VW in Mexico Doing Well Despite Emissions Scandal

VW in Mexico Doing Well Despite Emissions Scandal

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By Graeme Stewart

The Volkswagen gas emissions scandal was one of the biggest business stories of 2015, sparking outrage and dismay in the industry. But how have the revelations affected VW in Mexico?
There is one very qualified man to answer that question and that is Thomas Karig, Corporate Relations and Strategy Vice President of VW Mexico, a man who has spent more than 30 years with VW in Mexico.
Thomas Karig Corporate Relations and Strategy VP Volkswagen MexicoMexicoNow caught up with him at the MexicoNOW’s Automotive Summit held recently in Leon, Guanajuato and the German told us: “Up until now, we have been producing normally, though of course we have to wait to have more data, especially from the US market. It also depends on how fast we can reach an agreement with the authorities in the US but the intention of the company is to move forward in the US market which is still one of our biggest growth opportunities.”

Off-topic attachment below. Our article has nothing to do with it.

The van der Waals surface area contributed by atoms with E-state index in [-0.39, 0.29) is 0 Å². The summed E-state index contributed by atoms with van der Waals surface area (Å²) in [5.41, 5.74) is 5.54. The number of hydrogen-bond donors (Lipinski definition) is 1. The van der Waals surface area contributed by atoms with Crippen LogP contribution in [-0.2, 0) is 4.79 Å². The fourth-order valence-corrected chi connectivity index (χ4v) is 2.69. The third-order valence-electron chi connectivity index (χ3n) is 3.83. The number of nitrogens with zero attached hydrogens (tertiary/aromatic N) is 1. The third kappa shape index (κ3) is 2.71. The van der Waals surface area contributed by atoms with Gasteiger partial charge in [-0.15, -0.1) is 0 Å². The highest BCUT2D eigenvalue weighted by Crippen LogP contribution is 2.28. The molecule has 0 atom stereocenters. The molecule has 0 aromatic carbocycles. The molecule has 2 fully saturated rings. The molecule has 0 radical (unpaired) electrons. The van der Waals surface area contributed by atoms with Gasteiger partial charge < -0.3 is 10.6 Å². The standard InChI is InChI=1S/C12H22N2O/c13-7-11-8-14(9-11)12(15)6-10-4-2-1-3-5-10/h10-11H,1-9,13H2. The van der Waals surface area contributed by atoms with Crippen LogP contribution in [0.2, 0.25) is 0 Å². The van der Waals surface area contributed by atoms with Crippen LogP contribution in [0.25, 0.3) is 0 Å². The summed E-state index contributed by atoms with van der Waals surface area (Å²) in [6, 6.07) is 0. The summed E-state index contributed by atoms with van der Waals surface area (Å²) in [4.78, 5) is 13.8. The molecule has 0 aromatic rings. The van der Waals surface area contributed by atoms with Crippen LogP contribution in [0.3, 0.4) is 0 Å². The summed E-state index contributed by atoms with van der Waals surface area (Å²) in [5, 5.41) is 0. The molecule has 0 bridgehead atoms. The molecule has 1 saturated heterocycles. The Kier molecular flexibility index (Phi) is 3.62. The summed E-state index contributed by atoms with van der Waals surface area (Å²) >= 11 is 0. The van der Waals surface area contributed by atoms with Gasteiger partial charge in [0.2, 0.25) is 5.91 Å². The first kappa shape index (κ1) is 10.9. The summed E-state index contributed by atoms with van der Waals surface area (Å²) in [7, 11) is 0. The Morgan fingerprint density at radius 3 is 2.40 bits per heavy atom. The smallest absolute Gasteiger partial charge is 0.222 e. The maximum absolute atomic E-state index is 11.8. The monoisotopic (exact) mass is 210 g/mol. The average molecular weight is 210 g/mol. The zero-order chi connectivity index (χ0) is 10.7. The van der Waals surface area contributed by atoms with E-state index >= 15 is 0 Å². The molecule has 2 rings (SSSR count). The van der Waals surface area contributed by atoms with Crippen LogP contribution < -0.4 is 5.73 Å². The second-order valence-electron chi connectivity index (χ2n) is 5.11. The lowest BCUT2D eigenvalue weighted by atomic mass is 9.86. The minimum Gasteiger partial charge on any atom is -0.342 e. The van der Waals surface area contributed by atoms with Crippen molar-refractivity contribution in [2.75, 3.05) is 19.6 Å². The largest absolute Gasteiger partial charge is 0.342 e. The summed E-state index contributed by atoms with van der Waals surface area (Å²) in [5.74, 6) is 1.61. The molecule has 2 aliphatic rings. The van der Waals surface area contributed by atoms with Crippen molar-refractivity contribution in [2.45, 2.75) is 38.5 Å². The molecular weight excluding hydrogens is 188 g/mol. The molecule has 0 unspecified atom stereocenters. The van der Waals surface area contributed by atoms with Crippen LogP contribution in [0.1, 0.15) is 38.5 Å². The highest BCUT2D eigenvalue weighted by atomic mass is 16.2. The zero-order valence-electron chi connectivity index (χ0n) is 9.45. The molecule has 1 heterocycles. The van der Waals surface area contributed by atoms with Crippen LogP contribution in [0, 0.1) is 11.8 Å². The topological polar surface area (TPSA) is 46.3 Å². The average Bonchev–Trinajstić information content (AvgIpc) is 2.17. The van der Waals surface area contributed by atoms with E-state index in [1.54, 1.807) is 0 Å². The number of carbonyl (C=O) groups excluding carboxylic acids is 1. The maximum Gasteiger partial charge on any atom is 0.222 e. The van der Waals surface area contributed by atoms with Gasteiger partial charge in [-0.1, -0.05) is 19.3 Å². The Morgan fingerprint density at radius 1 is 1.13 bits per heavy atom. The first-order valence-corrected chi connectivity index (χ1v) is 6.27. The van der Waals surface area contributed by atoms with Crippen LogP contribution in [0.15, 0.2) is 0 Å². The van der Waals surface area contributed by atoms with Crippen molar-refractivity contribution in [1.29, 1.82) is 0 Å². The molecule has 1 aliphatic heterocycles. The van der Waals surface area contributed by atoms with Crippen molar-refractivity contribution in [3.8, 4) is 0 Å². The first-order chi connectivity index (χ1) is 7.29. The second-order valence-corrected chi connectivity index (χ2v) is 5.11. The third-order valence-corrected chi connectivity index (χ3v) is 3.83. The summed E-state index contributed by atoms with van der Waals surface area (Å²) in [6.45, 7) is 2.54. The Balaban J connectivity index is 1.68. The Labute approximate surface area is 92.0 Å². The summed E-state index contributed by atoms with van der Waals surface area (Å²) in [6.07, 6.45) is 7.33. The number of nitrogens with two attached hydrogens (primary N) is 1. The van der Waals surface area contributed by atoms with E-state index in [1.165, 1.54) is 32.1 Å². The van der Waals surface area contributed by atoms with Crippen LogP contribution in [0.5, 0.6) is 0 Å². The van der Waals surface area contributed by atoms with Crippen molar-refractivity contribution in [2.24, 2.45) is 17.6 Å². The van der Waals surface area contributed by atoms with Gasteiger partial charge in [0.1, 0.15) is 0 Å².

For anyone who has been living in a cave for the past year or so, here is a brief update on what happened: Volkswagen is being sued in the US in a claim that could see it facing penalties of more than US$20 billion, dwarfing the amount the car maker has set aside to cover the fallout from its emissions scandal.

Acting on behalf of the Environmental Protection Agency, the Department of Justice filed a civil complaint in the Detroit Federal Court alleging nearly 600,000 VW cars with 2 and 3-litre diesel engines had “illegal defeat devices installed that impair their emission control systems and cause emissions to exceed EPA’s standards, resulting in harmful air pollution”.

VW – which also includes the Audi, SEAT and Skoda brands – has admitted fitting cars with devices which recognize when emissions tests are being carried out and turn on full pollution controls.

However, in normal driving conditions they are switched off, meaning up to 40 times the permitted amount of pollution is pumped out.

The scandal wiped US$15bn off VW’s market value when the company said it had fitted cars with the “defeat devices” and its troubles worsened when it admitted up to 11million cars worldwide could be affected.